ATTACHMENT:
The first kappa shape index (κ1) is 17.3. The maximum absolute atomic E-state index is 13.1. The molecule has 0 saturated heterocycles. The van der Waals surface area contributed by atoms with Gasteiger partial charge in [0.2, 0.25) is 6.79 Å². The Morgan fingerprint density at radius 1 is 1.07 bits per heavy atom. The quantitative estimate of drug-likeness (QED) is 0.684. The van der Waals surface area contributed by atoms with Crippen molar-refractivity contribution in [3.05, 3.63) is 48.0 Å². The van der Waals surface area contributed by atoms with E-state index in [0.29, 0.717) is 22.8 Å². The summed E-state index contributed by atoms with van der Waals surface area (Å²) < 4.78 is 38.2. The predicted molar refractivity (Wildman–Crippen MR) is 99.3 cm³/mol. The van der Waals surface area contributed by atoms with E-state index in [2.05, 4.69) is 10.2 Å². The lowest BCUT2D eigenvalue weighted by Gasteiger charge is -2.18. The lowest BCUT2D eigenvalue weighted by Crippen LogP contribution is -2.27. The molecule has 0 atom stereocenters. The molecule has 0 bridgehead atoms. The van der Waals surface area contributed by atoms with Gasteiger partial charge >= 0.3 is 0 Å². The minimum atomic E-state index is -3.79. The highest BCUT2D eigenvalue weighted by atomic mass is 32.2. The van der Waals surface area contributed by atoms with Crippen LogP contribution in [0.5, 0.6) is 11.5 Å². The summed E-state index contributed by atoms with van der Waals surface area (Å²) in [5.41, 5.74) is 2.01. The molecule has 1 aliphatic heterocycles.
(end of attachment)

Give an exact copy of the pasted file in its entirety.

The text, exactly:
The first kappa shape index (κ1) is 17.3. The maximum absolute atomic E-state index is 13.1. The molecule has 0 saturated heterocycles. The van der Waals surface area contributed by atoms with Gasteiger partial charge in [0.2, 0.25) is 6.79 Å². The Morgan fingerprint density at radius 1 is 1.07 bits per heavy atom. The quantitative estimate of drug-likeness (QED) is 0.684. The van der Waals surface area contributed by atoms with Crippen molar-refractivity contribution in [3.05, 3.63) is 48.0 Å². The van der Waals surface area contributed by atoms with E-state index in [0.29, 0.717) is 22.8 Å². The summed E-state index contributed by atoms with van der Waals surface area (Å²) < 4.78 is 38.2. The predicted molar refractivity (Wildman–Crippen MR) is 99.3 cm³/mol. The van der Waals surface area contributed by atoms with E-state index in [2.05, 4.69) is 10.2 Å². The lowest BCUT2D eigenvalue weighted by Gasteiger charge is -2.18. The lowest BCUT2D eigenvalue weighted by Crippen LogP contribution is -2.27. The molecule has 0 atom stereocenters. The molecule has 0 bridgehead atoms. The van der Waals surface area contributed by atoms with Gasteiger partial charge >= 0.3 is 0 Å². The minimum atomic E-state index is -3.79. The highest BCUT2D eigenvalue weighted by atomic mass is 32.2. The van der Waals surface area contributed by atoms with Crippen LogP contribution in [0.5, 0.6) is 11.5 Å². The summed E-state index contributed by atoms with van der Waals surface area (Å²) in [5.41, 5.74) is 2.01. The molecule has 1 aliphatic heterocycles.